Really, the fact that these discussions take place at all shows that there is still a problem. Men seem only discuss what being a scientist does to their image of themselves as men to make jokes – at least if they survive high school. But blogs are a great way to have some of the discussion we need to have about this. (Still on gender, although not representation in the same sense, Drug Monkey has a thoughtful piece on the tendency towards male-based research.)

Then there are a couple of pieces about seminars. First a good piece by Dr Isis about the importance of going to seminars, including ones that aren’t in ‘your’ area. Then there’s one in Uncertain Principles about the problem of scheduling seminars, and a poll at FemaleScienceProfessor on the same topic. As most of us know, there's a lot of anecdotal evidence and strongly held opinion about these scheduling questions. It would be nice to see some actual science (y'know, with measurements and stuff) on this topic.

Turning to the strays and orphans there’s a fine piece about Open Access (OA) written in the form of a letter from the future by someone battling with the costs imposed by rent-seeking copyright hogs at The Quantum Pontiff. There are various arguments for OA, but I think the best one is the one directed at the self-interest of the publishing scientist, who only loses by limiting access. And this is a lively and original presentation of that argument.

The Skeptical OB writes on the costs of politicians embracing alternative medicine (Booo!) in the case of former SA president Mbeki’s AIDS denialism. This piece reports on the important recent PNAS paper attempting to quantify the human cost of the denialism and foot-dragging over the causes of AIDS, and prescribing antiretrovirals. (They reckon around a third of a million lives, 35 thousand infants born infected...)

Michael Nielsen has a lively discussion of the '10,000 hour rule', as pushed into popular discussion by Malcolm Gladwell's new book "Outliers". There's good evidence that 10,000 hours of 'deliberate practice' is what it takes to get to be top at anything, and Nielsen asks what this might mean in the case of science.

Another piece on MudPhudder deals with the problem of choosing a research project. (There’s a related post on choosing a topic.) Both are important questions for the fledgling scientist.

Gobbledygook has a selective and diverting digest of the results of a survey of over 30 blog posts responding to 10 questions about science blogging. There are also links to the 30+ original posts.

Finally a fairly narrative piece at PodBlack, where the next issue of this carnival will be hosted, partly about dealing with pseudoscience, but also about the challenges of surviving research trips.

Actually no, that's not final. There's also the announcement relating the latest round of the Open Laboratory, at A Blog Around the Clock. The announcement is that the deadline has been reached, the review process is underway, but you can get links to earlier editions of this initiative, and look at the submissions.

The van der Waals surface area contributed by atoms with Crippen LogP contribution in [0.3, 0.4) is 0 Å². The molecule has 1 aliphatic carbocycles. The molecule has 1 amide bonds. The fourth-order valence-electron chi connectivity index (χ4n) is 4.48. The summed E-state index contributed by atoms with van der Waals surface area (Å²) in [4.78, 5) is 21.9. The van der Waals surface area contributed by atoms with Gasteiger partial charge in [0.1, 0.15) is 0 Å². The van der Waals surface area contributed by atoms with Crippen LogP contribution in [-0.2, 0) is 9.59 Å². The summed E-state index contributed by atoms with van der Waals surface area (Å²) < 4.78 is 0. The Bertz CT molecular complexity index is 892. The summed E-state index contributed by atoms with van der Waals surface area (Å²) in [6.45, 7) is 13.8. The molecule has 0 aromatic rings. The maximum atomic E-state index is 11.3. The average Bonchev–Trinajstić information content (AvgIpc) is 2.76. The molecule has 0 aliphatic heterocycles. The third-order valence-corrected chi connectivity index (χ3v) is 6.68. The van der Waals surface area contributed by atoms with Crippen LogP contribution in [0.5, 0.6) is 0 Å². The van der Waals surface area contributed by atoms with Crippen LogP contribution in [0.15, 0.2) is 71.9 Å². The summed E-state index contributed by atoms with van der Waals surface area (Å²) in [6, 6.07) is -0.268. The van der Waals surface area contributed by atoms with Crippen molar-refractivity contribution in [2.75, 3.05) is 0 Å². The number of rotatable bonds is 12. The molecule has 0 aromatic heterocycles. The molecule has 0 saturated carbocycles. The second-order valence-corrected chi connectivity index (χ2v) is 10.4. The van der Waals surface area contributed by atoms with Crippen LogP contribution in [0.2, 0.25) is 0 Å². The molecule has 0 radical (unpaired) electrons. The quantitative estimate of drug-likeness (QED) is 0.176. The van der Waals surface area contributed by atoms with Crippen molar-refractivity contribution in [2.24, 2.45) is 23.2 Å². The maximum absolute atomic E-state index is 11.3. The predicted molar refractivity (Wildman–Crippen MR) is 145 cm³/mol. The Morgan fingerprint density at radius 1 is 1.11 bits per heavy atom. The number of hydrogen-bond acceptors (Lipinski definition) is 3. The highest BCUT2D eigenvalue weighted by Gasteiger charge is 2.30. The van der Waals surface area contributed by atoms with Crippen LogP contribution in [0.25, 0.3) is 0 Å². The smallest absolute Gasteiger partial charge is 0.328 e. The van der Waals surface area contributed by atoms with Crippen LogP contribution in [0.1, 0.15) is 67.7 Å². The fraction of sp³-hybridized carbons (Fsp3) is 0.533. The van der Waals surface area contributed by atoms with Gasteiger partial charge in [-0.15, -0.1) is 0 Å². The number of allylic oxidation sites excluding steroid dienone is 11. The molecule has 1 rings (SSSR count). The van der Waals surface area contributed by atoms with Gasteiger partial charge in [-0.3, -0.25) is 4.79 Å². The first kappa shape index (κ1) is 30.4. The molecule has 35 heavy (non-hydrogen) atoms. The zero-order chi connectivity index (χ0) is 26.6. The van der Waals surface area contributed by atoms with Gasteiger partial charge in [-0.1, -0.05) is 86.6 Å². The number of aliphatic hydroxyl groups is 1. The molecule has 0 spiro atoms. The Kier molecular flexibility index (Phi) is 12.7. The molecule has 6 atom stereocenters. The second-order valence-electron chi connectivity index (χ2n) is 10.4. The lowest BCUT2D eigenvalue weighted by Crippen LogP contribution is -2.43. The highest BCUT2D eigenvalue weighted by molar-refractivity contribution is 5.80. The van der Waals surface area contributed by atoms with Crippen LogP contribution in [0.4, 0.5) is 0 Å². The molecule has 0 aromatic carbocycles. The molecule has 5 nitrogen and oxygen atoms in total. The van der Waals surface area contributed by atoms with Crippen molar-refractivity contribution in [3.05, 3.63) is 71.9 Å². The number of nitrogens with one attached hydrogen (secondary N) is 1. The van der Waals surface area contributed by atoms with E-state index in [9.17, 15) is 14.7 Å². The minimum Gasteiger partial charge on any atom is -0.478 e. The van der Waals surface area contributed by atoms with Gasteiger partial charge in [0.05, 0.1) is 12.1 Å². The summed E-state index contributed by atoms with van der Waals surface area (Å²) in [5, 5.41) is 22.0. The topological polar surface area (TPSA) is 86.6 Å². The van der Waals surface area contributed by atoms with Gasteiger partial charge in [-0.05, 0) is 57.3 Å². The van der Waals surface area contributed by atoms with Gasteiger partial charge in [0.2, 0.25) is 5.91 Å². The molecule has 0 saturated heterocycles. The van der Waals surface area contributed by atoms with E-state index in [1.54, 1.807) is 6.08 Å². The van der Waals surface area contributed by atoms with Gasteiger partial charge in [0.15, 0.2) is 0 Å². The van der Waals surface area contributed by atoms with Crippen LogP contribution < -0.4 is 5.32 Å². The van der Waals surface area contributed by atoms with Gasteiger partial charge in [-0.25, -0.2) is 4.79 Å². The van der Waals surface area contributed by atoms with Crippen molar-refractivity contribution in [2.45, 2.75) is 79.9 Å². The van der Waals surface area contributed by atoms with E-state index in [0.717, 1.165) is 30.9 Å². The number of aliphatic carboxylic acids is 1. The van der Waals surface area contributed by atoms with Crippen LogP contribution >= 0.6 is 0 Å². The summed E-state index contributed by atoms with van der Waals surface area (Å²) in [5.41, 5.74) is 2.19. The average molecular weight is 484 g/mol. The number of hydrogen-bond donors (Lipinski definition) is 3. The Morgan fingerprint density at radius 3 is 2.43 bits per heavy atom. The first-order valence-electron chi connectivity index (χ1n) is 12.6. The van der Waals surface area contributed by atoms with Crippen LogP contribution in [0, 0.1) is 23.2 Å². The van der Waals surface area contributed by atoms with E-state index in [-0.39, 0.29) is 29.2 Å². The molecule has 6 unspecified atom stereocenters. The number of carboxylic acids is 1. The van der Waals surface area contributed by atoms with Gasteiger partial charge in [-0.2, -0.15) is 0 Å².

So that's the latest Praxis. Please report link bugs and other mishaps - I'll fix them as fast as I can.

* And I made the error of letting text intended to end up as html anywhere near Microsoft Word, and ended up with a mess and a foul temper. When, oh when, will I learn?

Wednesday, December 3, 2008

Lint interview

Well, my cup runneth over. There's also an interview with Jeff Lint in this issue of All The Rage (opens as PDF).

Choice excerpts include:
LINT: [...] So my idea of an acceptable hero is some sort of a spider with multiple eyes like rally car headlights who, when issued an order, will jet tears of hilarity from the entire bank of eyes and tell a friend later while adapting a submarine for spaceflight: 'I hadn't the heart to obey such a moron.' You know. This means that a different sort of story happens - the characters aren’t blandly reactive and the story isn’t a machine.
AG : You killed a stranger.
LINT: No I didn’t kill him. I sort of barreled into him on a sunny day and broke the front end of his face.
AG : His nose?
LINT: He’d probably call it that. Anyway, it was hard work and paid nothing. The situation didn’t allow either of us much latitude. And it wasn’t very encouraging.
There's also a page of adverts from an issue of The Caterer that are bound to evoke uneasy nostalgia here.

LINT the Movie

Fans of Jeff Lint (and who wouldn't be one) will be pleased to hear that there's a forthcoming movie about the author of such baffling and remarkable works as "The Stupid Conversation". You can check out the MySpace page of the movie.

Note that it is the movie, and not Lint himself, who is 92 years old and in the South of the United Kingdom. Lint's age, not to mention the number of times he has died and the precise circumstances in each case, remain hotly disputed. It is unlikely that the film will shed any light on these matters, although it is to be hoped that it stokes the flames with suitable lack of effort.

(The inclusion of Chekov in the poster is unlikely to settle ongoing arguments over Lint's never filmed episode of Star Trek, that so vexed Gene Roddenberry.)